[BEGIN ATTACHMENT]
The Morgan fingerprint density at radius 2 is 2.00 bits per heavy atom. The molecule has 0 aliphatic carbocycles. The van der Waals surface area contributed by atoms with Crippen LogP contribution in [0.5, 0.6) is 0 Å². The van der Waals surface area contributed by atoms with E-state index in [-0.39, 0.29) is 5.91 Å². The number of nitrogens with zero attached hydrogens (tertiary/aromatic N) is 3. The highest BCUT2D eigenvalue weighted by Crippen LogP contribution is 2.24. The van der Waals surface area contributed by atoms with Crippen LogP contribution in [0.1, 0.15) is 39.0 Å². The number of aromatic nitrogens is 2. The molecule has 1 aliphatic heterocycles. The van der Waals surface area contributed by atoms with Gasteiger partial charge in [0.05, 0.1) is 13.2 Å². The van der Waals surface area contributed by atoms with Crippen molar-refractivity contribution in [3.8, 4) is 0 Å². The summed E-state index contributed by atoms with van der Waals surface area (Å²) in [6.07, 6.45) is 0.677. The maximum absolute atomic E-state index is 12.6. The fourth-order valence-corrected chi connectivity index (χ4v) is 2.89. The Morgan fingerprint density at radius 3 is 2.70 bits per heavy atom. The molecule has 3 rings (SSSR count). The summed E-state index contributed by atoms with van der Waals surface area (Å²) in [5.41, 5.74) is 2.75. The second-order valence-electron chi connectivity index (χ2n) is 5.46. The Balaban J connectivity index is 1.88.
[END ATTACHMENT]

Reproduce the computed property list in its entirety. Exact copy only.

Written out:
The Morgan fingerprint density at radius 2 is 2.00 bits per heavy atom. The molecule has 0 aliphatic carbocycles. The van der Waals surface area contributed by atoms with Crippen LogP contribution in [0.5, 0.6) is 0 Å². The van der Waals surface area contributed by atoms with E-state index in [-0.39, 0.29) is 5.91 Å². The number of nitrogens with zero attached hydrogens (tertiary/aromatic N) is 3. The highest BCUT2D eigenvalue weighted by Crippen LogP contribution is 2.24. The van der Waals surface area contributed by atoms with Crippen LogP contribution in [0.1, 0.15) is 39.0 Å². The number of aromatic nitrogens is 2. The molecule has 1 aliphatic heterocycles. The van der Waals surface area contributed by atoms with Gasteiger partial charge in [0.05, 0.1) is 13.2 Å². The van der Waals surface area contributed by atoms with Crippen molar-refractivity contribution in [3.8, 4) is 0 Å². The summed E-state index contributed by atoms with van der Waals surface area (Å²) in [6.07, 6.45) is 0.677. The maximum absolute atomic E-state index is 12.6. The fourth-order valence-corrected chi connectivity index (χ4v) is 2.89. The Morgan fingerprint density at radius 3 is 2.70 bits per heavy atom. The molecule has 3 rings (SSSR count). The summed E-state index contributed by atoms with van der Waals surface area (Å²) in [5.41, 5.74) is 2.75. The second-order valence-electron chi connectivity index (χ2n) is 5.46. The Balaban J connectivity index is 1.88.